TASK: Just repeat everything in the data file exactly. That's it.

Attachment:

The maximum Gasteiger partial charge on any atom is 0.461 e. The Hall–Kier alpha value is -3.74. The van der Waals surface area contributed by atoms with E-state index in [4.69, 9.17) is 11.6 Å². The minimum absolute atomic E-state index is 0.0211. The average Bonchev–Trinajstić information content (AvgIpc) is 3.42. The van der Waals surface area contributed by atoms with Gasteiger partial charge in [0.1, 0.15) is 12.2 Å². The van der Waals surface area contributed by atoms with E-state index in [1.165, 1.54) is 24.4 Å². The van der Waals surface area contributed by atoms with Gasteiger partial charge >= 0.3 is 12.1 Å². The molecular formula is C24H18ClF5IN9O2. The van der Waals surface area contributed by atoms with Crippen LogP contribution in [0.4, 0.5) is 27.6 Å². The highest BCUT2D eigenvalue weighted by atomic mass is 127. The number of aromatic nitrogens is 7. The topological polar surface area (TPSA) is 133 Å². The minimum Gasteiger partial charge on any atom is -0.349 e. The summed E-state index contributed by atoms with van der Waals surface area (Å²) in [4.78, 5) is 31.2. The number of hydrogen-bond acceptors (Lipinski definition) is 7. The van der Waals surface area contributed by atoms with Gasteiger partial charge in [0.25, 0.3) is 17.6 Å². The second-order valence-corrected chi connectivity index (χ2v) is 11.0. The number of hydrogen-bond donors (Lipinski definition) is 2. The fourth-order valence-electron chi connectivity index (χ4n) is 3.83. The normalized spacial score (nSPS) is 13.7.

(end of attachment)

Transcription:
The maximum Gasteiger partial charge on any atom is 0.461 e. The Hall–Kier alpha value is -3.74. The van der Waals surface area contributed by atoms with E-state index in [4.69, 9.17) is 11.6 Å². The minimum absolute atomic E-state index is 0.0211. The average Bonchev–Trinajstić information content (AvgIpc) is 3.42. The van der Waals surface area contributed by atoms with Gasteiger partial charge in [0.1, 0.15) is 12.2 Å². The van der Waals surface area contributed by atoms with E-state index in [1.165, 1.54) is 24.4 Å². The van der Waals surface area contributed by atoms with Gasteiger partial charge >= 0.3 is 12.1 Å². The molecular formula is C24H18ClF5IN9O2. The van der Waals surface area contributed by atoms with Crippen LogP contribution in [0.4, 0.5) is 27.6 Å². The highest BCUT2D eigenvalue weighted by atomic mass is 127. The number of aromatic nitrogens is 7. The topological polar surface area (TPSA) is 133 Å². The minimum Gasteiger partial charge on any atom is -0.349 e. The summed E-state index contributed by atoms with van der Waals surface area (Å²) in [4.78, 5) is 31.2. The number of hydrogen-bond acceptors (Lipinski definition) is 7. The van der Waals surface area contributed by atoms with Gasteiger partial charge in [0.25, 0.3) is 17.6 Å². The second-order valence-corrected chi connectivity index (χ2v) is 11.0. The number of hydrogen-bond donors (Lipinski definition) is 2. The fourth-order valence-electron chi connectivity index (χ4n) is 3.83. The normalized spacial score (nSPS) is 13.7.